TW: Graphic depictions of violence against women, gendered violence
Violence against women is an epidemic across the globe — both in countries that tout gender equity like the United States and countries that are silent on the topic. This horrific reality can be seen in developed and developing countries. Violence against women—including physical and sexual violence—is a decades–long tragedy that has only increased amid the COVID–19 pandemic. However, there is a distinct crime against women that we are seeing increase: femicide, the violent and deliberate killing of a woman.
Femicides are tragically carried out in many countries in the world. In South Asian and Middle Eastern countries, femicides are often enacted as part of honor killings or dowry deaths. In South Africa and Nigeria, femicides committed by intimate partners are also rising amidst the pandemic. South Africa has one of the highest rates of violence against women in the world where one woman is murdered every three hours.
In the Americas, violence against women in Mexico and violence against Indigenous women in the United States are both increasing at an alarming rate without recognition or action by their respective governments. Both President Biden and President Andrés Manuel López Obrador must take action to curb the violence in their countries.
Femicides in Mexico are not a recent phenomenon. The first femicides in Mexico occurred in the 1980s in Ciudad Juarez, and they have increased by 10% between 2018 and 2019.In 2020, two horrific and brutal murders shook Mexico: the horrific and brutal murders of Ingrid Escamilla, who was 25 years old, and Fátima Cecilia Aldrighett, who was seven. Ingrid was killed on Feb. 9, 2020, and then further victimized by tabloids who published graphic photos of her dead body. Though President AMLO criticized the violence, he did not take any concrete actions to eradicate the horror. His unconcerned response prompted outrage among feminist groups in Mexico. Only two days later, Fátima was killed after her abduction from primary school in Mexico City. These two deaths spurred the protest #UnDiaSinNosotras, which translates to "A Day Without Us." This 24–hour strike by women took place on March 9, 2020.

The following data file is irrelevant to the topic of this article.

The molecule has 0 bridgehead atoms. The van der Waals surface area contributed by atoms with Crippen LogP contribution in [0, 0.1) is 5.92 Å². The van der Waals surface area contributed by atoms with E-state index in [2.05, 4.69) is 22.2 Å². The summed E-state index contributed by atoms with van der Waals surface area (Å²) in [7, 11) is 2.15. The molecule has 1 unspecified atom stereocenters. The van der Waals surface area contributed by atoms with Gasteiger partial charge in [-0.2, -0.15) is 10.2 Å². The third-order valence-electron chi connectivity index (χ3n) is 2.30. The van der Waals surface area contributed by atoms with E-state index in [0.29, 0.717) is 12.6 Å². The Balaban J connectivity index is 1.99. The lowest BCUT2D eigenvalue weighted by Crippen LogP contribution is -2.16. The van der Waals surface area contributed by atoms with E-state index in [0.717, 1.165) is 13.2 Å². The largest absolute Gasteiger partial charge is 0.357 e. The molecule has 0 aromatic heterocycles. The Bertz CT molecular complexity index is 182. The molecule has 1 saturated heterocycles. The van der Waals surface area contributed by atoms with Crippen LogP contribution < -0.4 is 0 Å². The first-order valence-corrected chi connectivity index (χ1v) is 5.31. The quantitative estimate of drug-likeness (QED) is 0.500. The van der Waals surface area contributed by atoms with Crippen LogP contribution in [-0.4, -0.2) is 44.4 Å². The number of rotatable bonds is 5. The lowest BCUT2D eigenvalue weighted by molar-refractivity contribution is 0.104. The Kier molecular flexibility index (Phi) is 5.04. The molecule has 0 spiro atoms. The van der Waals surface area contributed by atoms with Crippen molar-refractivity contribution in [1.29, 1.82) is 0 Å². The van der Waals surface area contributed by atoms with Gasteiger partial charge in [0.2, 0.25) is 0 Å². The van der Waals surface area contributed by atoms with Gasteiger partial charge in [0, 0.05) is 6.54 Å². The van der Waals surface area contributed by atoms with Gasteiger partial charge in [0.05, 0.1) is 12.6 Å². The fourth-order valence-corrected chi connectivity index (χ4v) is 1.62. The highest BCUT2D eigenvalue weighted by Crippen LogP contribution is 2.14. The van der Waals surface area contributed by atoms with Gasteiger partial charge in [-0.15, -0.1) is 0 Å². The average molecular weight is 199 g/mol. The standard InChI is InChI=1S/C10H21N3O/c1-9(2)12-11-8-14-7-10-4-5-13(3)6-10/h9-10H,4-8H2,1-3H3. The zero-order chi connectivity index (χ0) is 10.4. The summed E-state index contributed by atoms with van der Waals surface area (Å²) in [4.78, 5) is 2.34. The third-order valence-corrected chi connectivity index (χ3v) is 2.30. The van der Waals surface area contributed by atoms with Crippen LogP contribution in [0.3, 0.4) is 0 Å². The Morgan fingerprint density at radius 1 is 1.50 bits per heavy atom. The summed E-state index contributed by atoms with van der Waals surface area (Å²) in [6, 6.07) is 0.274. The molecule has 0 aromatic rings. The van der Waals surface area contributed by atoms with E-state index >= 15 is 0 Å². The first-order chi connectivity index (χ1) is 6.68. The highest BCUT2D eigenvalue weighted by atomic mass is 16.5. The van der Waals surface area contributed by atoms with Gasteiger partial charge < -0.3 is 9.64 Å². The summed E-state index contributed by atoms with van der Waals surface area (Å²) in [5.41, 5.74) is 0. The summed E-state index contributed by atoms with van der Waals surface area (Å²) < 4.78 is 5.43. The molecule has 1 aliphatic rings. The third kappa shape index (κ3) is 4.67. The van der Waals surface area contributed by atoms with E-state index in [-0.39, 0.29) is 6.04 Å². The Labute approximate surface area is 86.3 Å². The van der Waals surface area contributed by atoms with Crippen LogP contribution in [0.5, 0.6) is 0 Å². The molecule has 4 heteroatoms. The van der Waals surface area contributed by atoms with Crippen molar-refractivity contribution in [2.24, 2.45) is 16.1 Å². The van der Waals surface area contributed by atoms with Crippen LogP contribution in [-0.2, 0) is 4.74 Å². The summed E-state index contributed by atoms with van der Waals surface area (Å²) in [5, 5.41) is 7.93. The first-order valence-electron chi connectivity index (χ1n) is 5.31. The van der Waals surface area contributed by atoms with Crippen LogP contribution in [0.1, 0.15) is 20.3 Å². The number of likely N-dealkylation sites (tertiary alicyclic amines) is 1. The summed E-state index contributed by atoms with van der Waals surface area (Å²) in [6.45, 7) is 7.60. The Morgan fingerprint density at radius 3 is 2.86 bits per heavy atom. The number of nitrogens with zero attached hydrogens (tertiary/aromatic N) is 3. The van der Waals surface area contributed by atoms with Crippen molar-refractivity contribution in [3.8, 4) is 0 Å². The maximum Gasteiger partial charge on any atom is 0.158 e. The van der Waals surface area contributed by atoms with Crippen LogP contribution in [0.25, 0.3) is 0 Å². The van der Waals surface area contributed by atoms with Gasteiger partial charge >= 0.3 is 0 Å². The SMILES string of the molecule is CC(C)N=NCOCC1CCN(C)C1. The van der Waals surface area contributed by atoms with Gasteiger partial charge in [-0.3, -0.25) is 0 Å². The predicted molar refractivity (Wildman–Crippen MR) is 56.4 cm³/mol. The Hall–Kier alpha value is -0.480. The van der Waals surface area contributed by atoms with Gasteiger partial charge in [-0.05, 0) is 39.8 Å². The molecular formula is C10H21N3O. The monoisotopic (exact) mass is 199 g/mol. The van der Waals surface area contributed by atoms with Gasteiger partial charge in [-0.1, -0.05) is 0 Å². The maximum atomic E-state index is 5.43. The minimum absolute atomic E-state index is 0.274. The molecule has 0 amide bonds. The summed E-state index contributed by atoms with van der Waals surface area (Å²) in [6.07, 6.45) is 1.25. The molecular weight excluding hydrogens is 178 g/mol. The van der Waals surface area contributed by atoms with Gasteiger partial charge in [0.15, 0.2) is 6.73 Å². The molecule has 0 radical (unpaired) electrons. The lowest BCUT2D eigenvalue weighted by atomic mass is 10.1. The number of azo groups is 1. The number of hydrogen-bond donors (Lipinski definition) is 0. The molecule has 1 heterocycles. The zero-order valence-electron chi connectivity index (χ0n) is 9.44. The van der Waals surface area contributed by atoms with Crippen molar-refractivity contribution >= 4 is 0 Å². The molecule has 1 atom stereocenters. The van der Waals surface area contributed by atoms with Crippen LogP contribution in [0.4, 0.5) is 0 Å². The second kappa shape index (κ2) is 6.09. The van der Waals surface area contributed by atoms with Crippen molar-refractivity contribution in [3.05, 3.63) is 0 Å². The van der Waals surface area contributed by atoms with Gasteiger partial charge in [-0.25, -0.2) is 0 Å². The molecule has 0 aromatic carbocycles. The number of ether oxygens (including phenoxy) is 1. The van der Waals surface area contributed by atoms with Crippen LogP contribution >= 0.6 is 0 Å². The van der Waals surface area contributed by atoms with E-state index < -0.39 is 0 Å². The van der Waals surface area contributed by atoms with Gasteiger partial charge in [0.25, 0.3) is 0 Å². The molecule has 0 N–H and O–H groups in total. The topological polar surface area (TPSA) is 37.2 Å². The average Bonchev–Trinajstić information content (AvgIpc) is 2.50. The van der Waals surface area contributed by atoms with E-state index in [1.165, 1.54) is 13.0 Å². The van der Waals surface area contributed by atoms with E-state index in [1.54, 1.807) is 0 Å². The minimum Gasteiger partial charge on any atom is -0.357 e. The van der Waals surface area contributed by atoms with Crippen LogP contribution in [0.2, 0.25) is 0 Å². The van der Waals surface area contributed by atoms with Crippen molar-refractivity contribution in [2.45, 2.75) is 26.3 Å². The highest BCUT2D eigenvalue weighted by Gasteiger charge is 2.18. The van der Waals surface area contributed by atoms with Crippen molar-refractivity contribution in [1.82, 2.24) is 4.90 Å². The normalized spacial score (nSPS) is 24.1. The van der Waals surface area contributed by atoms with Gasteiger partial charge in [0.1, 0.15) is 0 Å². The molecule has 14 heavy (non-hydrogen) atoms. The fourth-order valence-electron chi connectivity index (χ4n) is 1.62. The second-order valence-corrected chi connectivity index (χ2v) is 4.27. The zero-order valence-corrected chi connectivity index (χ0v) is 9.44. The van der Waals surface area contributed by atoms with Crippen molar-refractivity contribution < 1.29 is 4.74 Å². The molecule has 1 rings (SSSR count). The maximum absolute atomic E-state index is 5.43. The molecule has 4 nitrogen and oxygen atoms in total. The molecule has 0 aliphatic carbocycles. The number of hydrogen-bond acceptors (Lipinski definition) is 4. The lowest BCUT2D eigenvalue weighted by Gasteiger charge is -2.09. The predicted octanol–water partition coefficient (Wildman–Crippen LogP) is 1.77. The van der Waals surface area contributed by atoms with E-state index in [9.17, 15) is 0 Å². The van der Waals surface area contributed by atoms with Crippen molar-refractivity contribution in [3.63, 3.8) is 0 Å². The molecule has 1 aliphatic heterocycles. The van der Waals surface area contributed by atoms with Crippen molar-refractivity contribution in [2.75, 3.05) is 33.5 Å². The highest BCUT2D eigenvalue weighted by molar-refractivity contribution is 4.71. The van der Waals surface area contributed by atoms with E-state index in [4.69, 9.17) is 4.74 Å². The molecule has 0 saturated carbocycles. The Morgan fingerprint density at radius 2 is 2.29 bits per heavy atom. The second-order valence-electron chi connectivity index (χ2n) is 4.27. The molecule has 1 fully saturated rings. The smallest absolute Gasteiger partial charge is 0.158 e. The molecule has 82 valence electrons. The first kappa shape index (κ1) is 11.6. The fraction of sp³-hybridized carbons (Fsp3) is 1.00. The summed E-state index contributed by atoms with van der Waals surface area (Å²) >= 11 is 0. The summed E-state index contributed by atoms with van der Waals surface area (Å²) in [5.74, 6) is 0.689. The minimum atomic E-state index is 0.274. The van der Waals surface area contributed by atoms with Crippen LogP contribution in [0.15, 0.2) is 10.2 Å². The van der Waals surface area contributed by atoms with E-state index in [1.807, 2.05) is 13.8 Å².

One year after #UnDiaSinNosotras, there have been more and consistent protests against femicide in Mexico. The anti–femicide protests in March of this year caught national attention after protestors fought with riot police outside the National Palace. President Amlo has not responded to this emergency well at all. Feminist activists have branded him insensitive, and Amlo himself has called the protests opportunism and manipulation on behalf of his conservative political opponents.
In the United States, Joe Biden has promised Indigenous people a commitment to protect their rights and champion their interests. His own campaign website emphasizes the administration’s duty to ensure Native communities are safer, as well as the administration's duty to tackle the crisis of violence against Native women, children, and the elderly. But Biden has not kept his promise. In the U.S., there is a crisis—one that has lasted for centuries—of violence against Indigenous women and Two–Spirit people. Indigenous women face ten times the murder rate than the national average for women. They go missing and show up killed, but there is no sense of urgency to apprehend the murderers on part of the government or the police. These women rarely populate the U.S. Department of Justice’s missing persons list, and the cases are rarely reported.
The twin tales of femicide in Mexico and the kidnapping and murders of Indigenous women and Two–Spirit people in the U.S. and Canada are horrific crises that have lasted for decades. We must not become numb to the countless women who die at the hands of violence from men. We must continue to say their names and stand in solidarity with them. We need to urge our governments to make women’s safety a priority. Presidents Biden has made commitments to Indigenous people, and he must uphold them. President Amlo must take action on his left–leaning agenda, especially given that many of his votes came from feminist voters. It is their duty to protect the women of their countries.
To stay up to date on femicides in Mexico, please view Frida Guerrera’s blog and online map, where she chronicles the deaths of women and their names.